Too School for Cool

Sarah puzzles over what it means to be cool.Scan 60

There was one period when I desperately wanted to be cool. It was sometime after I had phased out of the homeschooled jungle freak stigma and just before the time when I counted down each day until I’d leave primary school behind.

Being cool is something that I think we all want at some stage. Some people chase it all their lives. Some just own it effortlessly. Yet there is something deluding about the concept of cool. There is nothing constant about it. Trends are continuously evolving, and not in any logical sequence or with any visible structure. Eras are revived again and again, expressions are feigned and thrown about into the atmosphere and certain political stances become the totally validated opinions of people everywhere, as they nod unseeingly in agreement. There’s a warped desire here to conform to what becomes society’s expectations of what is cool, which ironically quickly turns from sweetly refreshing to yesterday’s news. It’s difficult to keep a firm grip on just what is top notch and fresh, before it all too quickly fades away into a mere memory.

When I reflect upon the 00s, I feel a myriad of emotions. I’ll have flashes of a younger version of myself, desperately falling balls deep into the fads of the noughts. In the middle of this era, I was just a ten-year-old girl, seeking satisfaction in keeping current. I followed my peers, not wanting to stray from the pack. I adopted their habits of disclosing ‘not’ on the end of supposedly false statements and utilizing ‘your mum’ as a valid comeback. I crafted scoobies like those plastic woven rods would save my soul. I wore bedazzled boot cut jeans on free dress days. I bought bargained standard black connies with white laces ($14 motherfuckers) and wore them as proud as a new parent, with identical feet to everyone else. I coerced my parents into giving me a Nintendo DS for Christmas (“It’s educational; look, it’s a brain game with an Asian doctor”). I flipped through the pages of Total Girl, soaking up the thoughtfully written pieces on what to do when “your bestie is being a bitch” (Forget blatant sexualising, WHAT WAS THAT DOING IN A MAGAZINE AIMED AT GIRLS AS YOUNG AS FIVE?).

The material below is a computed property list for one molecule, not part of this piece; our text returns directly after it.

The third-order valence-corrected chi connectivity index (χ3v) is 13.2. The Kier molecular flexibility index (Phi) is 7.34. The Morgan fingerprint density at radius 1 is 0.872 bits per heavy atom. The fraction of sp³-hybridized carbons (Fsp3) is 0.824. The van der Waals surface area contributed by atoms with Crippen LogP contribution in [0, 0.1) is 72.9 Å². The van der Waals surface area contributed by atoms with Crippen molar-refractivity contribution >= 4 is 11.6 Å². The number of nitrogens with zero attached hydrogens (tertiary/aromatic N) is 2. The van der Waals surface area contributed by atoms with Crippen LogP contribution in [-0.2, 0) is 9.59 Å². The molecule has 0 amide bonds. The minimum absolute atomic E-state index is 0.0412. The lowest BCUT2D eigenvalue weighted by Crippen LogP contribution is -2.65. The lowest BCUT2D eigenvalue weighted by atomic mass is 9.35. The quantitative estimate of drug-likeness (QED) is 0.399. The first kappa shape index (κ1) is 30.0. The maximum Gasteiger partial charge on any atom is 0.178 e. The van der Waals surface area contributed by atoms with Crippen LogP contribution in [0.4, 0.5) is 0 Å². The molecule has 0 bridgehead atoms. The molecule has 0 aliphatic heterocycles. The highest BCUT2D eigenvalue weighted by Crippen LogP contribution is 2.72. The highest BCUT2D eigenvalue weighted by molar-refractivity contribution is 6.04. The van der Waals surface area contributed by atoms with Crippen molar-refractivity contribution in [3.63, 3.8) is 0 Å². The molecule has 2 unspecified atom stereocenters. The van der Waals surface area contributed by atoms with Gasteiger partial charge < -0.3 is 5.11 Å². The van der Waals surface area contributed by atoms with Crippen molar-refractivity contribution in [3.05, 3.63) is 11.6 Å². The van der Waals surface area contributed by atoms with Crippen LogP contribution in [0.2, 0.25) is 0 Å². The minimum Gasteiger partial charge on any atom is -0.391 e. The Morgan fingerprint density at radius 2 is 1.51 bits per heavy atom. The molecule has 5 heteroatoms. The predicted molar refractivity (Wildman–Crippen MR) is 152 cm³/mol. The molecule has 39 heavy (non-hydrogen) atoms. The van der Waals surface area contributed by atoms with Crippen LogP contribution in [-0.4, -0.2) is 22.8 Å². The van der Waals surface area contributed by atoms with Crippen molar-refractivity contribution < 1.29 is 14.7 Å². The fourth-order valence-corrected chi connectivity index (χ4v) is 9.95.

I am not sure of exactly when I stopped caring about what everyone was doing, and developed my own ideals of just exactly what cool was. Perhaps it was after my twelfth tamagotchi pet vanished into virtual pet heaven. I discovered a little band called Fall Out Boy and decided their angsty Americana sounds were the essence of life. I started wearing a black fedora with a skull printed on the side that I had found in an Ekka Exhibition showbag (Kobi plz, I was young and stupid). I carried a notebook with me everywhere, and conscientiously noted my observations on everything because there was obviously a dire need for my unique  and painfully poetic perspective to be recorded. I tried to convince my parents to switch to solar power, as global warming was happening and totally real and we were going to melt really cute penguins’ icy homes. I reread Kiki Strike: Inside the Shadow City multiple times, internally wising to become as fearless as the albino heroine, to be part of a gang of intelligent and defiant girls.

My 12 year old self makes current Sarah want to drink the liquids in the bottles under the sink to save herself the embarrassment of self reflection. However, there is something in that little girl’s spirit that I can admire. I still wanted to be a cool cat. The difference was that now I didn’t envisage being cool as being an identical clone of my classmates. I saw it as adopting what I saw as embodying all the shades of the rainbow of excellence, which sometimes featured entirely different colours to anyone else’s dream spectrums. This was not significant. While it initially hurt that I was being marginalised as a nerd and an utter weirdo towards the end of primary school, I soon couldn’t care less. I was developing my own tastes. I was becoming my own person. And this in itself, is cooler than anything else.

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